Whenever I’m asked to explain what disability studies is, I usually don’t know where to begin. Part of the problem is the words themselves. Learning the language of DS is a practice of design, of imagining futures where cure and diagnoses are not the only ways to heal and be well. DS thrives on words that carry the weight of disability history and flex to shape futures where we once thought there were none. Attending one of the first private institutions to form a DS program of study, Georgetown University students could not be more aptly situated to put these terms to use. Some good places we can start to make conversation about care and accessibility on campus include the terms normate, ableism and intersectionality.
Normate: Especially during the COVID-19 pandemic, we are confronted with the utter breakdown of normalcy. Besides the disruptions of no longer commuting to work or having in-person classes, the authority of the norm is further scrutinized by Rosemarie-Garland Thomson’s concept of the normate. The normate is an idealized figure whose independence, intelligence and physical ability represent the qualities of a legitimate U.S. citizen. Put bluntly, “the disabled figure — the cripple, the invalid, the idiot — comes to represent everything that the normate is not.” Whereas the normate is defined as complete and whole, the disabled body/mind is an insufficient or excessive deviation. Most importantly, the normate is imaginary; everybody is a product of politics and culture. No such neutral being exists.
Ableism: From T.L. Lewis’ influential definition, ableism is the name given to the system of oppression that assesses the value of a person’s body and mind based on their ability to “satisfactorily [re]produce, excel, and ‘behave.’” Ableism sorts the productive from the unproductive, the normates from the deviants, the worthy from the undeserving. Moreover, ableism has been used to justify the power structures that produce “anti-Blackness, eugenics, colonialism, and capitalism” (Lewis). Some historical cases of such justifications include the use of the psychiatric disorder drapetomania as a medical explanation to account for a slave’s desire for freedom, or the belief that women were too mentally feeble to meet the demands of getting an education. Through them, we understand ableism’s role as a fundamental rhetoric in maintaining other forms of discrimination.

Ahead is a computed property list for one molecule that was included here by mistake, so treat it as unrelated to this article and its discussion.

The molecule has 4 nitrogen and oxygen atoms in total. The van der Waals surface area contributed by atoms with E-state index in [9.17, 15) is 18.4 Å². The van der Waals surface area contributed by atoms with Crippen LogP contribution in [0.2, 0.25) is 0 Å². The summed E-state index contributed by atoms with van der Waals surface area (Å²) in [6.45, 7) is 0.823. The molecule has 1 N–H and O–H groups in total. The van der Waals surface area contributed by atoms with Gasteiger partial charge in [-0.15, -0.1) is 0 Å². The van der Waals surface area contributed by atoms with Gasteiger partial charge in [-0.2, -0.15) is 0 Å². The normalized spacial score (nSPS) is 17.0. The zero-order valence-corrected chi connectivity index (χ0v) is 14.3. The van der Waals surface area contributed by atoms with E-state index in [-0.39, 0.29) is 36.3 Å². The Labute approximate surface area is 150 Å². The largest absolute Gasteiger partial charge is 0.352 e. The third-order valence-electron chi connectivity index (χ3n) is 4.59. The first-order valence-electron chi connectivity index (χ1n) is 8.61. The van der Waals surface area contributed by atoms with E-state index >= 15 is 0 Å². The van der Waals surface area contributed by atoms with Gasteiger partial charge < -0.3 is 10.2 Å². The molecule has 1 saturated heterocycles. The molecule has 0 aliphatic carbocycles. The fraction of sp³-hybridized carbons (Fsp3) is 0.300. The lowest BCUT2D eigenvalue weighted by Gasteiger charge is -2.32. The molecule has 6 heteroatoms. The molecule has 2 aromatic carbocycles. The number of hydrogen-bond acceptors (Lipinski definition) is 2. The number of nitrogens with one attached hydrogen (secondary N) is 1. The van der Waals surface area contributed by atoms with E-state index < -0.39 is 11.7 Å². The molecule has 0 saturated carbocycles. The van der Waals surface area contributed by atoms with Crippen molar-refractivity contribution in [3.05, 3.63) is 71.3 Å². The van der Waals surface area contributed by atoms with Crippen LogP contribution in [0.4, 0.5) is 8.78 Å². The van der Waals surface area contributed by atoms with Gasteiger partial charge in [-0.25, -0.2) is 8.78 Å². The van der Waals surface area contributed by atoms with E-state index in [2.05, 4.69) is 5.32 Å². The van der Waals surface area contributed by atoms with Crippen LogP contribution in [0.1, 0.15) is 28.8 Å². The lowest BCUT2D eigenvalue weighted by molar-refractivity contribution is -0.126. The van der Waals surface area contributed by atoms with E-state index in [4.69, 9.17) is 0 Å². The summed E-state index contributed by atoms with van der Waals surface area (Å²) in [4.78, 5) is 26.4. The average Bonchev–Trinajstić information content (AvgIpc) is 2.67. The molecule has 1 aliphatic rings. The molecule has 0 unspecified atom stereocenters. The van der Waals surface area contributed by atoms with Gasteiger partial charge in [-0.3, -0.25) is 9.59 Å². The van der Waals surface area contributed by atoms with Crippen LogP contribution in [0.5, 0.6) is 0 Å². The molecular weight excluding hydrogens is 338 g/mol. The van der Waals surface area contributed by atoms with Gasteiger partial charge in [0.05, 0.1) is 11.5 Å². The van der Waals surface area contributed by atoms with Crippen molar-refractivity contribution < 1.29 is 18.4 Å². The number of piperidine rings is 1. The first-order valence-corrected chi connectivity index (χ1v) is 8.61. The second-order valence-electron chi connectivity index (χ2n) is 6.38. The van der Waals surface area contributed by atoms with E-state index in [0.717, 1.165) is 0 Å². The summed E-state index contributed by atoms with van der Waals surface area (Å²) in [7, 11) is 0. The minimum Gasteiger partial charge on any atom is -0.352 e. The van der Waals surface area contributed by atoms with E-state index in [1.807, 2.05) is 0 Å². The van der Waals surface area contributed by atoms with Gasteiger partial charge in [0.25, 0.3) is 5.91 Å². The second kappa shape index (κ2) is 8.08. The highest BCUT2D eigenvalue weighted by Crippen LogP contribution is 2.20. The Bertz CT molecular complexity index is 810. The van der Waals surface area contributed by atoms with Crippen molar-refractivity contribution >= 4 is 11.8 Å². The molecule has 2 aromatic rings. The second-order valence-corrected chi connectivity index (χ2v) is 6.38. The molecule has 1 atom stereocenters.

Intersectionality: “Disability justice” is sometimes used interchangeably with “disability rights,” but in fact, disability justice was coined as a friendly departure from the U.S. disability rights movement. Specifically, the DRM’s homogenous leadership of white men with mobility impairments led to the marginalization of unrepresented groups on the basis of race, gender, age, sexuality, immigration status, nonmobility impairments, disability type, etc. Although the DRM was critical in securing civil rights for people with disabilities, it did not consider and therefore obscured the disabled experiences of those most impacted by discriminatory practices toward minority groups.
DS and disability justice are powerful not in spite of their characteristic heterogeneity, but because of it. There is no one body whose history and position in society is nonpolitical or exempt from the effects of ableist practices. For us, promoting this justice means holding fast to cura personalis by striving to liberate each other from ableism and the myth of the normate through advocacy for the whole, intersectional person.
Esther Kang is a sophomore in the College. Reconstructing Disability appears online every other Saturday.